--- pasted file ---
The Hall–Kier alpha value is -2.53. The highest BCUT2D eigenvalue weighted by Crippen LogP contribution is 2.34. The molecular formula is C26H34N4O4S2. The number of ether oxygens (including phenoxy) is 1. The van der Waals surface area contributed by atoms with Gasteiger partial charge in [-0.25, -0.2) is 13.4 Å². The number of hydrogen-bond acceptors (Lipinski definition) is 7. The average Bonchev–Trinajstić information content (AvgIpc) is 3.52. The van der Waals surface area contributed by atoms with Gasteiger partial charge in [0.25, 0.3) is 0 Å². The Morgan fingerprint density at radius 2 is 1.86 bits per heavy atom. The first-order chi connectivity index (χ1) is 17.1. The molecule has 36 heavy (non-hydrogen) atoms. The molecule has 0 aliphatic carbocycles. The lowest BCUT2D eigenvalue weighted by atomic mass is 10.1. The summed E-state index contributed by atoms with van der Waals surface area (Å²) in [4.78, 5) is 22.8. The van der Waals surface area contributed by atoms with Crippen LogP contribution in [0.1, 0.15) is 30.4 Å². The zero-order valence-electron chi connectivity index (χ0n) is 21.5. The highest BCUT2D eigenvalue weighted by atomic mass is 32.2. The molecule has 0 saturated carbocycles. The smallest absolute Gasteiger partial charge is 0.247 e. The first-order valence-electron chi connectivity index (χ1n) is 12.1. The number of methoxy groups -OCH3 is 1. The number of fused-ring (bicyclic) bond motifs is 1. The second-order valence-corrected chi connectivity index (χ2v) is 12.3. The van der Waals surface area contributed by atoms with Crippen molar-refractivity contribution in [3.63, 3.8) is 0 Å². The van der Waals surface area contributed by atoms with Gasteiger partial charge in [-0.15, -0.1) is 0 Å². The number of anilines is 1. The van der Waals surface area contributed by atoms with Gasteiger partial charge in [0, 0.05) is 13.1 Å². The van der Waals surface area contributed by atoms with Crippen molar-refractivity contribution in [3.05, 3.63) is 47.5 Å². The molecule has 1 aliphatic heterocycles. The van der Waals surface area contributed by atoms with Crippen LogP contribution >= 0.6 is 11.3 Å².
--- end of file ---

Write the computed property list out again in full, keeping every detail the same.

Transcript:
The Hall–Kier alpha value is -2.53. The highest BCUT2D eigenvalue weighted by Crippen LogP contribution is 2.34. The molecular formula is C26H34N4O4S2. The number of ether oxygens (including phenoxy) is 1. The van der Waals surface area contributed by atoms with Gasteiger partial charge in [-0.25, -0.2) is 13.4 Å². The number of hydrogen-bond acceptors (Lipinski definition) is 7. The average Bonchev–Trinajstić information content (AvgIpc) is 3.52. The van der Waals surface area contributed by atoms with Gasteiger partial charge in [0.25, 0.3) is 0 Å². The Morgan fingerprint density at radius 2 is 1.86 bits per heavy atom. The first-order chi connectivity index (χ1) is 17.1. The molecule has 36 heavy (non-hydrogen) atoms. The molecule has 0 aliphatic carbocycles. The lowest BCUT2D eigenvalue weighted by atomic mass is 10.1. The summed E-state index contributed by atoms with van der Waals surface area (Å²) in [4.78, 5) is 22.8. The van der Waals surface area contributed by atoms with Crippen LogP contribution in [0.1, 0.15) is 30.4 Å². The zero-order valence-electron chi connectivity index (χ0n) is 21.5. The highest BCUT2D eigenvalue weighted by atomic mass is 32.2. The molecule has 0 saturated carbocycles. The smallest absolute Gasteiger partial charge is 0.247 e. The first-order valence-electron chi connectivity index (χ1n) is 12.1. The number of methoxy groups -OCH3 is 1. The number of fused-ring (bicyclic) bond motifs is 1. The second-order valence-corrected chi connectivity index (χ2v) is 12.3. The van der Waals surface area contributed by atoms with Crippen molar-refractivity contribution in [3.63, 3.8) is 0 Å². The van der Waals surface area contributed by atoms with Gasteiger partial charge in [-0.15, -0.1) is 0 Å². The number of anilines is 1. The van der Waals surface area contributed by atoms with Gasteiger partial charge in [0, 0.05) is 13.1 Å². The van der Waals surface area contributed by atoms with Crippen molar-refractivity contribution in [3.05, 3.63) is 47.5 Å². The molecule has 1 aliphatic heterocycles. The van der Waals surface area contributed by atoms with Crippen LogP contribution >= 0.6 is 11.3 Å².